Vitamin D levels now measureable from strands of human hair instead of blood

Vitamin D deficiency has reached epidemic proportions, affecting an estimated billion people worldwide.

Scientists have discovered for the first time that vitamin D can be measured in human hair, paving the way for non-invasively testing deficiency of the 'sunshine vitamin'.

Vitamin D deficiency has reached epidemic proportions world-wide, with over one billion people estimated to be affected. Deficiency has been linked with bone health, but it could also be a risk factor for depression, cardiovascular disease, inflammation, diabetes and cancer.

At present, the best way of assessing vitamin D is to measure the concentration of vitamin D in the blood.

However, this can be painful, requires expertise and training along with hygienic conditions and equipment so getting a sample is not always workable.

Hair test as a good as a blood test? Count me in. Image: Twitter/TTA

Hair test as a good as a blood test? Count me in. Image: Twitter/TTA

The study, published in the journal Nutrients, is a major step forward in assessing vitamin D status, researchers said in a statement.

"This study presents the first step towards the development of a novel test for assessing vitamin D status over time," said Lina Zgaga, from Trinity College Dublin in Ireland.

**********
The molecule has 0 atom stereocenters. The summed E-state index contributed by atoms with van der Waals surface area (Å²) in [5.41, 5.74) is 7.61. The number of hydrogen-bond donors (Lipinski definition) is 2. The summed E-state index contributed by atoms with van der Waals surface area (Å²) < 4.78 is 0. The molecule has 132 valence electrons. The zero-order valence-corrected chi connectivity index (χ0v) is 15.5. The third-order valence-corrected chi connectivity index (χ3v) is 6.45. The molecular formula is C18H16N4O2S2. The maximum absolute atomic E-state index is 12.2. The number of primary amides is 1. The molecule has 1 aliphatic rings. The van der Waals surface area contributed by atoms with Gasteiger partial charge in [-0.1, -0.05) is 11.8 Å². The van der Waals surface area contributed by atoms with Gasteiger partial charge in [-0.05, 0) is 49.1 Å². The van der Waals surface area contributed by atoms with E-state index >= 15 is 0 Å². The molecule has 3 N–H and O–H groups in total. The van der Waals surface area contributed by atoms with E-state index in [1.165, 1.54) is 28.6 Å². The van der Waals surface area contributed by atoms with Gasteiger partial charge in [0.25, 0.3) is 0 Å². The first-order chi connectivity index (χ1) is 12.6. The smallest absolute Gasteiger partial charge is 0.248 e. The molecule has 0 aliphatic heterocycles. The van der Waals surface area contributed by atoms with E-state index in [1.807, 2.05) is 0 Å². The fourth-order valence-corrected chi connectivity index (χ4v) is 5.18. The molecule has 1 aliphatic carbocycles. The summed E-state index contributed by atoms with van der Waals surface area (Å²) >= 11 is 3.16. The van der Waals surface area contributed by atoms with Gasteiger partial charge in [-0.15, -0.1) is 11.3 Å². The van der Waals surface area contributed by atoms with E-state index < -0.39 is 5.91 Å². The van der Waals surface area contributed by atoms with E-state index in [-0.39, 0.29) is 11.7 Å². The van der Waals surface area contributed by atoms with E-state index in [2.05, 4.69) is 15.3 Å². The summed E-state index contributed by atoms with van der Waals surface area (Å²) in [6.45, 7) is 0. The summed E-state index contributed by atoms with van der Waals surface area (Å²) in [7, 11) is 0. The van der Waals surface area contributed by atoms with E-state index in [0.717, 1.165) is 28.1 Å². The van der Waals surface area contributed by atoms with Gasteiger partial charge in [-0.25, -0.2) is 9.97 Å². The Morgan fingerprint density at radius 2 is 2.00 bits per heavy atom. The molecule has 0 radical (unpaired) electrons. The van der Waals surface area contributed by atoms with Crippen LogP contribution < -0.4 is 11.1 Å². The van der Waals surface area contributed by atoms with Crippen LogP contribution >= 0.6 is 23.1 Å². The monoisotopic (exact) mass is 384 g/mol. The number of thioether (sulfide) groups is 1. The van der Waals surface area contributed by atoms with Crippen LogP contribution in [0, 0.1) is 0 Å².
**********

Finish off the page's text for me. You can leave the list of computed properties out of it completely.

"The idea is that vitamin D is being deposited continuously in the hair as it grows; more might be deposited at times when vitamin D concentration in the blood is high, and less when it's low," Zgaga said.

"Therefore, test based on the hair sample might be able to give doctors a measure of vitamin D status over time — if hair is long enough, this even might be over a few years," she said.

"Further research is needed to establish the exact relationship between vitamin D concentration in the blood and in hair over time," she added.

"We also need to investigate different factors that might affect vitamin D levels in hair, the most obvious ones being hair colour and thickness, or use of hair products such as hair dye," Zgaga said.

Other applications could also include historical samples from archaeological sites. Hair, along with teeth, are some of the longest lasting surviving biological materials after death.

"It could be possible to for the first time to assess the vitamin D status of historical populations — Elizabethans, Viking, Celtic, Roman, ancient Chinese, Egyptian," said Eamon Laird, from Trinity College Dublin.

The presence of vitamin D in hair could be interpreted as a personal record of a person's vitamin D status, research said.

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